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(Gage Skidmore/Flickr)

Congress Just Gave American Science a Major Boost, And Senator Rand Paul Is Furious

Science: 1, Rand Paul: 0

25 MAR 2018

Early in the morning on Friday, the US Senate passed the omnibus spending bill, a massive US$1.3 trillion bill that will keep the government running until the end of September. Despite all of Senator Rand Paul's complaints, President Trump has signed the bill into law.


On Thursday night, upon the bill's release, Republican Senator Rand Paul let everyone on Twitter know how furious he was with the proposed budget.

As he combed through the 2,232 page document, the Senator live-tweeted every criticism that popped into his head.

The very first? The "ever wasteful" US$6 billion allocated to the National Science Foundation (NSF).

In today's day and age, the US government funds less than 50 percent of all basic research in America. For comparison's sake, back in the 1960s and '70s, the US government funded around 70 percent of all basic research.

NIB datacheck DRUPAL

But for Senator Paul, the previous cuts to scientific research don't go far enough - mostly because he doesn't see basic research as a worthwhile endeavour.

The quail and cocaine study is commonly referenced by those who criticize extra funding for basic research.

The study first became a national punching bag for conservatives when it was listed by Republican Senator Tom Coburn as one of the many government grants he considers a waste of money.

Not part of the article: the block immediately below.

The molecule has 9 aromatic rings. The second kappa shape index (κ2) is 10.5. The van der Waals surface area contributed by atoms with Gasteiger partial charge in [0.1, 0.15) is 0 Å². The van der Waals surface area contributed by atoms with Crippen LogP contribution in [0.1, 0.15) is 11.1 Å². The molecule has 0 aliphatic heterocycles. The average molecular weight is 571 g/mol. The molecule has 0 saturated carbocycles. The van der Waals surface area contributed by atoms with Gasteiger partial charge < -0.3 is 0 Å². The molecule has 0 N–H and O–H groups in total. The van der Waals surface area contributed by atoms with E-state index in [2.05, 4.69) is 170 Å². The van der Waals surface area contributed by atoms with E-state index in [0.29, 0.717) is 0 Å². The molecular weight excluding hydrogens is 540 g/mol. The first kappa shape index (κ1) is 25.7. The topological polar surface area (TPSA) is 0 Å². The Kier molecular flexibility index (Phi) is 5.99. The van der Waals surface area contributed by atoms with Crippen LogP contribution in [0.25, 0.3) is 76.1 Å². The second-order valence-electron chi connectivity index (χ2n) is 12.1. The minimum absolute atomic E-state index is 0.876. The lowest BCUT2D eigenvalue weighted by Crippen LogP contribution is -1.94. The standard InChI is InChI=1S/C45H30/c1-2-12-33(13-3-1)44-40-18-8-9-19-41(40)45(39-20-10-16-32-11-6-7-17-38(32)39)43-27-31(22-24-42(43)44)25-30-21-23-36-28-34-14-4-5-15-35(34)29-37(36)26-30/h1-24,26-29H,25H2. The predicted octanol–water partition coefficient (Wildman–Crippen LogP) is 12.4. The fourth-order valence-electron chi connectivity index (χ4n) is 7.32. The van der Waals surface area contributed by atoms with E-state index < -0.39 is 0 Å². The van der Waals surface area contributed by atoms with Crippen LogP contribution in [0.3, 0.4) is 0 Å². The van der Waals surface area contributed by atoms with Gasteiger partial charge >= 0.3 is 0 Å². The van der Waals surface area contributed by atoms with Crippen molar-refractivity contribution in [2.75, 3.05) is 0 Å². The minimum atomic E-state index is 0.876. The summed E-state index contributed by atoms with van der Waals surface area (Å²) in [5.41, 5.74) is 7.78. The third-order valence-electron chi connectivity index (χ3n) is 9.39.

Yet far from being some useless study, the quail and cocaine grant was awarded by the National Institute of Health (NIH) to try and prevent STIs among coke abusers.

"Why Japanese quail? Cocaine abuse in humans has been shown clinically that it leads to risky sexual behavior, they have more sexual partners, and that leads to more sexually transmitted diseases," said James Tracy, the vice president for research at the University of Kentucky.

"It's important to look what is behind the title [of the study]," he said.

Still, in Paul's expert opinion, such a silly grant is a "monstrous" use of public funds. 

It wasn't just basic research that Paul was complaining about.

He also ranted about a whole bunch of other "useless" allowances contained in the budget, including boosts to education funding, environmental funding, international student scholarships and meteorological research.

Meanwhile, pro-science advocates have praised the omnibus for putting a priority on science.

In the proposed budget, the NIH will get a $3 billion increase and NASA will get more than $20.7 billion, which is $1.6 billion more than what the administration originally requested.


Such a massive boost means NASA can now restore four Earth science programs that were going to be cancelled.

The budget also provides $100 million for the space agency's education program, which the administration also wanted to eliminate, and provides some much-needed funding for several key NASA telescopes.

In the end, Paul's late night Twitter tantrum did no good, and his threats to shut down the government like he did in February were ultimately hollow. On Friday, Senate majority leader Mitch McConnell convinced Paul to let the bill go through as is.

"It's never really been about how long we stay here. But it is to a certain extent, when you lose, trying to draw attention to your cause," Paul told reporters late Thursday night.

"We look for victories any way we can, knowing that we don't have the votes to win."

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